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Mexicans love beans. They're an essential part of our daily diet. As a teenager, I remember my mother whipping up amazing dishes with just beans, chilies and masa.... you could make an infinitive amount of delicious meals with beans- she would say- and she's right!

Black beans, pinto beans and bayo beans are the most common varieties in Mexico. In the north part of the country, where I'm from, we favour black beans. Black beans are full of iron, rich in fiber and a fab source of protein and antioxidants. They also have the highest content of omega 3-fatty acids from all the beans. They work wonders with your lower intestine and if prepared correctly, with a pinch of Epazote (a Mexican herb) you can even minimise their gassy effect!

Apart from all their health benefits, they are absolutely delicious! I try and make them from scratch if at all possible, check out my recipe for . It's cheaper and better for you. You can make a big batch, portion it and freeze it. But if you are stuck, tinned ones are ok too (). I of course only buy/eat Mexican whole black beans because I like their flavour. Do not confuse them with the Chinese black beans you can buy in most supermarkets and Asian shops, they are NOT the same variety. Chinese black beans are smaller and flatter, derived from soy and with a completely different taste!

The recipe here for Enfriojoladas (or a sort of bean flavoured enchilada) is the result of me finding a bag of frozen black beans in my freezer, which were crying to be eaten. I would have normally made some , but today, I felt I needed to give them a little more love, so ended up tweaking an old recipe and making them into a sauce for enfrijoladas. I loved how they turned out. The taste is subtle, but flavoursome and although it is a classic vegetarian dish, I used a tiny bit of 's fabulous pork lard to heat them on. If you want this fully vegetarian, substitute the lard for olive oil and double the quantity.  I hope you enjoy them as much as I did!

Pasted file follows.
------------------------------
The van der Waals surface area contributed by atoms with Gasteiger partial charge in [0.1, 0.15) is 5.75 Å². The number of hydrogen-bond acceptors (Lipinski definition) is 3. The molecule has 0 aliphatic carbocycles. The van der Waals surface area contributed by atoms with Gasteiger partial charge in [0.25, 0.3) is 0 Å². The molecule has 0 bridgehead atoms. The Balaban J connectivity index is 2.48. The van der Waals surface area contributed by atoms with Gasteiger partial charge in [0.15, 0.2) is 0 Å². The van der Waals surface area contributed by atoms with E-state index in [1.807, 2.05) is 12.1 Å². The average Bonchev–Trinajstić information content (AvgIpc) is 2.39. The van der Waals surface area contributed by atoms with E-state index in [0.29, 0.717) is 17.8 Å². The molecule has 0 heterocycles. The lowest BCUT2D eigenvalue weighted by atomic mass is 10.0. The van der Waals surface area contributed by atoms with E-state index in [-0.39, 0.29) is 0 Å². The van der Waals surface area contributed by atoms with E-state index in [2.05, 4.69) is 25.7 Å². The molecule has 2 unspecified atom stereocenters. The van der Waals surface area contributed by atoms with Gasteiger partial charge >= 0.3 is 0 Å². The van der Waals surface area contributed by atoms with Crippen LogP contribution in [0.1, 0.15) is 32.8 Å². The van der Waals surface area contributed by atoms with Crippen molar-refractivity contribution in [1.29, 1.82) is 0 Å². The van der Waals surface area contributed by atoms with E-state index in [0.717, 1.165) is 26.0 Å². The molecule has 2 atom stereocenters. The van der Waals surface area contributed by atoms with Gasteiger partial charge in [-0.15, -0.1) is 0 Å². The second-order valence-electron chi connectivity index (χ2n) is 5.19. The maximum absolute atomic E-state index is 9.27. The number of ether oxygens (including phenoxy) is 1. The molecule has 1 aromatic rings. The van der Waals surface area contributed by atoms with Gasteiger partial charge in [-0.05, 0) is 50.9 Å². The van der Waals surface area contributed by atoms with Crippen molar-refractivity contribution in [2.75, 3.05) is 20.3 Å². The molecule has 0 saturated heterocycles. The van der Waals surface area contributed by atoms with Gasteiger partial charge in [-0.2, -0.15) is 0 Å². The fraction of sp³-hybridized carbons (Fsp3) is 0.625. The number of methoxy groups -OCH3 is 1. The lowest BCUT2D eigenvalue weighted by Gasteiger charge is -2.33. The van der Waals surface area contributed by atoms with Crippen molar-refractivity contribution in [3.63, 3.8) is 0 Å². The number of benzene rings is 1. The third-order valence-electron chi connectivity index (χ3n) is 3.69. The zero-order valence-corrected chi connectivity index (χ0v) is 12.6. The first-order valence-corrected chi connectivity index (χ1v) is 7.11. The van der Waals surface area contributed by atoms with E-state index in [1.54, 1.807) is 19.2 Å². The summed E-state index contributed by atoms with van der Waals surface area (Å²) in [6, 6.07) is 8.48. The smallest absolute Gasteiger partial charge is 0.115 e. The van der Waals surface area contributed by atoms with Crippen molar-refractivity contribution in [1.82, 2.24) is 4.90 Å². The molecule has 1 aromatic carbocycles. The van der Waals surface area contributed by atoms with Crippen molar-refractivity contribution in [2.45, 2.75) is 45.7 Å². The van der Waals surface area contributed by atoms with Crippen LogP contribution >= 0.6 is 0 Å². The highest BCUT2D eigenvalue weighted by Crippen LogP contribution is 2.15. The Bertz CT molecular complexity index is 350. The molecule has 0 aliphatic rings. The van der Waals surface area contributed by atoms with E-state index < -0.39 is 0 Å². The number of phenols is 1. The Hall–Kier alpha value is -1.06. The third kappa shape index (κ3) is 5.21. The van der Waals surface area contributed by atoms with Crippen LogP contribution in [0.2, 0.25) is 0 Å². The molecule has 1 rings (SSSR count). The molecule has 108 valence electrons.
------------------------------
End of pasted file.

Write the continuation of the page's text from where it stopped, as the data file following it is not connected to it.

Heat a heavy dried pan. Clean the Pasilla chilies by removing the stem and seeds. Do not worry if the chili breaks, it will work any way. Place the clean pasilla chilies and the garlic cloves on the hot pan and toast them for a few minutes. Make sure to turn the chilies every few seconds to avoid burning them. Once you start smelling the chilies, take them out and let the garlic cloves char a bit. This should not take you more than 5 minutes.


Heat the lard/oil in a large non-stick pan to medium heat. Add the onions and fry them for a couple of minutes before adding the garlic and the toasted pasilla chiles torn. Cook everything for about 5 minutes or until the onions soften and they are brown. Remove the pan from the heat and set aside.


Put the beans, water, the contents of the pan, the chipotle, the oregano and salt into the blender and blitz until completely smooth.


Pour the bean sauce back into the pan where you fried the onions and turn the heat on. Cook the beans until they are heated through. Don't cook them too long or they will thick too much.


Put some oil in a small non-stick pan and heat the tortillas lightly in it, about 30 seconds on each side. Transfer to a warm plate. Take a generous spoonful of cheese and place it on the top half of the tortilla. Fold it carefully and repeat until you have all the tortillas filled and folded.


Cover the cheese filled tacos with a generous amount of the warm bean sauce, sprinkle with some cheese and enjoy!


These enfrijoladas are very easy to make and super tasty. They're a fab vegetarian dish or a really good option for a meat-free day. Give them a try, you won't regret it!

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